Ammar El Sherei

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Ammar El Sherei
Born Ammar Ali Mohamed Ibrahim Ali El Sherei
16 April 1948
Samalot
Died 7 December 2012(2012-12-07) (aged 64)
Cairo
Nationality Egyptian
Alma mater Ain Shams University
Religion Islam
Children One son

Ammar Ali Mohamed Ibrahim Ali Al Sherei or more commonly known as Ammar El Sherei (16 April 1948 – 7 December 2012) was an Egyptian music icon, performer and composer.

Early life and education[edit]

Sherei was born blind on 16 April 1948 in the village of Samalot, 25 km from Minya in Upper Egypt, to a large family of Al Shereis.[1] His father was the mayor of the village.[2] His family moved to Cairo when he was five years-old.[1] There he attended the Demonstration Centre for the Rehabilitationand Training of the Blind (DCRTB).[1] He studied at the English department of Ain Shams University and graduated in 1970.[3] He continued his studies in the US and in Britain.[4] He attended the Royal Academy of Music in London.[5] He also received three PhDs, including one from the Sorbonne in France.[2]

Career[edit]

After graduation, Sherei worked as an accordion musician.[2] He performed in Cairo’s nightclubs and then in the Golden Music Band that was a famous band at that time in Egypt.[5] He became a composer in 1975.[2] He played piano, harp, keyboard and oud.[6] Sherei arranged and wrote soundtracks and scores for movies, television series and soap operas.[4] He was also host of the radio and television show, A Diver in A Sea of Tunes.[4] He composed more than 150 songs for most of the leading music stars of the Arab World, including Warda, Latifa and Ali El Haggar.[1] He was also an assistant professor at the Academy of Arts.[2]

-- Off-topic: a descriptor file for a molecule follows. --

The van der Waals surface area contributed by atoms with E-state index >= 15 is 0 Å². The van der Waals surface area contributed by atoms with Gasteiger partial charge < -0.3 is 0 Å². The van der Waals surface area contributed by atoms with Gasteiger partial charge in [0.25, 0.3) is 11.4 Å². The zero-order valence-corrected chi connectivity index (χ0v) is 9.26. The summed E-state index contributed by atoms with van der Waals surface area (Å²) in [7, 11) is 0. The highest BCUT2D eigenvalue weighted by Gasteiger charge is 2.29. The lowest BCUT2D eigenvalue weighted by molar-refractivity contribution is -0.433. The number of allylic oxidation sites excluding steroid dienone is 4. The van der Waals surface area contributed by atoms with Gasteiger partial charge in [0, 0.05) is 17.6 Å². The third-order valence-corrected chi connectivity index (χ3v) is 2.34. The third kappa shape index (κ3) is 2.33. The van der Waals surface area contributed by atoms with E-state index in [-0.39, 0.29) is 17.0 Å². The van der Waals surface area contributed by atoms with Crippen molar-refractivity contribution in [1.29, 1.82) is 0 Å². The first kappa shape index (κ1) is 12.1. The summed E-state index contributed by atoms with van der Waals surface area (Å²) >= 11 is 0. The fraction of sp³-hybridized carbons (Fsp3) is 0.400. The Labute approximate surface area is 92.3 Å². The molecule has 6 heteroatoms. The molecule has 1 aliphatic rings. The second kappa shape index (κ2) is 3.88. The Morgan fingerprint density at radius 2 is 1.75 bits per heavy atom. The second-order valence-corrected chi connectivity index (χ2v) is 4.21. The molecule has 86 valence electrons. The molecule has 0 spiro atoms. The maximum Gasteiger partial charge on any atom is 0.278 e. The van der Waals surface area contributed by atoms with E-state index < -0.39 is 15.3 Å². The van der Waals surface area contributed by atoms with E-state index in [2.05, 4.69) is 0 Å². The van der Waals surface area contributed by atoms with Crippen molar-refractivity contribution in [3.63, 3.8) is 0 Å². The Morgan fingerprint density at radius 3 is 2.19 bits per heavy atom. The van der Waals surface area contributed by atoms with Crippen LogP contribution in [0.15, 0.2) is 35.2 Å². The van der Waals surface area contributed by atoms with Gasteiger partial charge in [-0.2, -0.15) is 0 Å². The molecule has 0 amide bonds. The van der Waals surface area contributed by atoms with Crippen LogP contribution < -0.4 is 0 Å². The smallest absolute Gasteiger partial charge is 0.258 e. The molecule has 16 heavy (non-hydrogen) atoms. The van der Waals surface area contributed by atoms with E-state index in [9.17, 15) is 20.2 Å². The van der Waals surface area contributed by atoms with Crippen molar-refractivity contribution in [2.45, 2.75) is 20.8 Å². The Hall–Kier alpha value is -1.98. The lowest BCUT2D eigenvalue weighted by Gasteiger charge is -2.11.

Personal life[edit]

Sherei was married at the age of 43.[7] He had a son.[1]

Death and funeral[edit]

Sherei died of heart failure at the age of 64 at Cairo's Al Safa Hospital on 7 December 2012.[1] His funeral was organized on the night of 10 December 2012 in Al Rahman Al Rehim mosque in Cairo with the attendance of government officials and artists.[8]

References[edit]

  1. ^ a b c d e f "Tribute to a legend: the life and music of Ammar Al-Sherei". Albawaba. 16 December 2012. Retrieved 30 December 2012. 
  2. ^ a b c d e "Egypt mourns the death of musical legend Ammar El-Sherei". Albawaba. 8 December 2012. Retrieved 30 December 2012. 
  3. ^ "Egyptian music icon Ammar El Sherei dies". Ahram Online. 7 December 2012. Retrieved 30 December 2012. 
  4. ^ a b c Bekheet, Diaa (7 December 2012). "Star of Egyptian Music Elsherei Dies at 64". Voice of America. Retrieved 30 December 2012. 
  5. ^ a b Karawya, Fayrouz (9 December 2012). "Ammar al Sherei left us, but his legacy lives on". Egypt Independent. Al Masry Al Youm. Retrieved 30 December 2012. 
  6. ^ Takang, Larry Bate (10 December 2012). "Egytian music star Ammar El Sherei dies at 64". African Celebrities. Retrieved 30 December 2012. 
  7. ^ Rakha, Youssef (13–19 April 2000). "Ammar El-Shiri'i: Darkness and the guru". Al Ahram Weekly 477. Retrieved 16 April 2013. 
  8. ^ "Egyptian artists mourn composer Ammar El Sherei". Ahram Online. 11 December 2012. Retrieved 10 January 2013.